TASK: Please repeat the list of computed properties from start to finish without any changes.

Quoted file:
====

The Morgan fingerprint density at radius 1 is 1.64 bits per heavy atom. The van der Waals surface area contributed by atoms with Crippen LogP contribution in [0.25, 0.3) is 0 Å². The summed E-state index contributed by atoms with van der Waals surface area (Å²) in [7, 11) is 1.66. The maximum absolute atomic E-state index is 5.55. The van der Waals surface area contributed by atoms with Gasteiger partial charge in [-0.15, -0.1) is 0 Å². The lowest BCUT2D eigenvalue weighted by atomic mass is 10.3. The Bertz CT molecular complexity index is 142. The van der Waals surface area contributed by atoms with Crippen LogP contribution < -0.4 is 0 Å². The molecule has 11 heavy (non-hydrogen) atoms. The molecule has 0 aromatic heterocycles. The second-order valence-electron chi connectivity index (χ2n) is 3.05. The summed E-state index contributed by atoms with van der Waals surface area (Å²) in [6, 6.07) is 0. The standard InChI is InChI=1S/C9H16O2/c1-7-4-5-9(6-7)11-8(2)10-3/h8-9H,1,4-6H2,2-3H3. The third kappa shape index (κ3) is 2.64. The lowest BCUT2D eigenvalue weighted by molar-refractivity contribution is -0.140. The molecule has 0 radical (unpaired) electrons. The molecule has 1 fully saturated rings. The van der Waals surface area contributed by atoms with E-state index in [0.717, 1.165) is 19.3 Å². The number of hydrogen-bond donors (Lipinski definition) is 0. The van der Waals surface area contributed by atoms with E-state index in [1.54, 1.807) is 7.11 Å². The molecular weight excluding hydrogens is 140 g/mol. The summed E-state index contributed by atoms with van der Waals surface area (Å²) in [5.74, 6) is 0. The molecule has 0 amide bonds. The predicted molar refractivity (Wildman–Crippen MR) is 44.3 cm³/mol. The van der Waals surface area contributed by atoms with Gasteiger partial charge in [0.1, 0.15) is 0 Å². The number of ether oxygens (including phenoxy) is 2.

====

The Morgan fingerprint density at radius 1 is 1.64 bits per heavy atom. The van der Waals surface area contributed by atoms with Crippen LogP contribution in [0.25, 0.3) is 0 Å². The summed E-state index contributed by atoms with van der Waals surface area (Å²) in [7, 11) is 1.66. The maximum absolute atomic E-state index is 5.55. The van der Waals surface area contributed by atoms with Gasteiger partial charge in [-0.15, -0.1) is 0 Å². The lowest BCUT2D eigenvalue weighted by atomic mass is 10.3. The Bertz CT molecular complexity index is 142. The van der Waals surface area contributed by atoms with Crippen LogP contribution < -0.4 is 0 Å². The molecule has 11 heavy (non-hydrogen) atoms. The molecule has 0 aromatic heterocycles. The second-order valence-electron chi connectivity index (χ2n) is 3.05. The summed E-state index contributed by atoms with van der Waals surface area (Å²) in [6, 6.07) is 0. The standard InChI is InChI=1S/C9H16O2/c1-7-4-5-9(6-7)11-8(2)10-3/h8-9H,1,4-6H2,2-3H3. The third kappa shape index (κ3) is 2.64. The lowest BCUT2D eigenvalue weighted by molar-refractivity contribution is -0.140. The molecule has 0 radical (unpaired) electrons. The molecule has 1 fully saturated rings. The van der Waals surface area contributed by atoms with E-state index in [0.717, 1.165) is 19.3 Å². The number of hydrogen-bond donors (Lipinski definition) is 0. The van der Waals surface area contributed by atoms with E-state index in [1.54, 1.807) is 7.11 Å². The molecular weight excluding hydrogens is 140 g/mol. The summed E-state index contributed by atoms with van der Waals surface area (Å²) in [5.74, 6) is 0. The molecule has 0 amide bonds. The predicted molar refractivity (Wildman–Crippen MR) is 44.3 cm³/mol. The van der Waals surface area contributed by atoms with Gasteiger partial charge in [0.1, 0.15) is 0 Å². The number of ether oxygens (including phenoxy) is 2.